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Managing & Using MySQL, 2nd Edition by Hugh E. Williams, Randy Yarger, George Reese, Tim King

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Client Applications

Client applications (e.g., Swing GUIs, CGI forms, ASPs, and command-line tools) generally have no inherent access to different resources. In a multitier architecture, they gain access to resources through an application server. In a client/server architecture, they gain access through the database engine. Thus, the key to this security is to avoid compromising the user authentication credentials and to make sure there is a finite time of inactivity during which a client is considered authenticated by the application server or database.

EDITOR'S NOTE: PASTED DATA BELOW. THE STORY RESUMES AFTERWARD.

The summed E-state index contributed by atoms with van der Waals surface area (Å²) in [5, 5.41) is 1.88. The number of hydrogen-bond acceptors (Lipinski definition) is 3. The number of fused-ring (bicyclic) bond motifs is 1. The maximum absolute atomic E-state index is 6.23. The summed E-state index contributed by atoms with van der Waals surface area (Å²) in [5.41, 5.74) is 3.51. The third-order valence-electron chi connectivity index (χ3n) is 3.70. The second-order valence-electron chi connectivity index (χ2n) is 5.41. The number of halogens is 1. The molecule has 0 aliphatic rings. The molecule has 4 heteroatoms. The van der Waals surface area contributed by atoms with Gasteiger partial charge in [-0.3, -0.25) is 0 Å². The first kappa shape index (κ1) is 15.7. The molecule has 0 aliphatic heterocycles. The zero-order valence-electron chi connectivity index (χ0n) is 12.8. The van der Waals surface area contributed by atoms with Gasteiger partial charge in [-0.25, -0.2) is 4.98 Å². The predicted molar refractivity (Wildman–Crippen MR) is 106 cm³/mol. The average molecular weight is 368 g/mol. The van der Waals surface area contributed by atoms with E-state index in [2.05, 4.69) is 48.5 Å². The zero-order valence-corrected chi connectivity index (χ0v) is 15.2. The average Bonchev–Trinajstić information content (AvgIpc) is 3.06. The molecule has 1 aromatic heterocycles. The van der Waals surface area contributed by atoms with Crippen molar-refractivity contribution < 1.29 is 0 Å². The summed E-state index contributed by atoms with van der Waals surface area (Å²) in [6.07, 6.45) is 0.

To protect passwords, take the following steps:

  • Never store passwords in the MySQL client configuration files—or any other client configuration files.

  • Never echo users’ passwords to the screen when they type them in. Many languages even provide a password-safe text box that enables you to avoid storing passwords in memory for too long, as we described earlier in the chapter.

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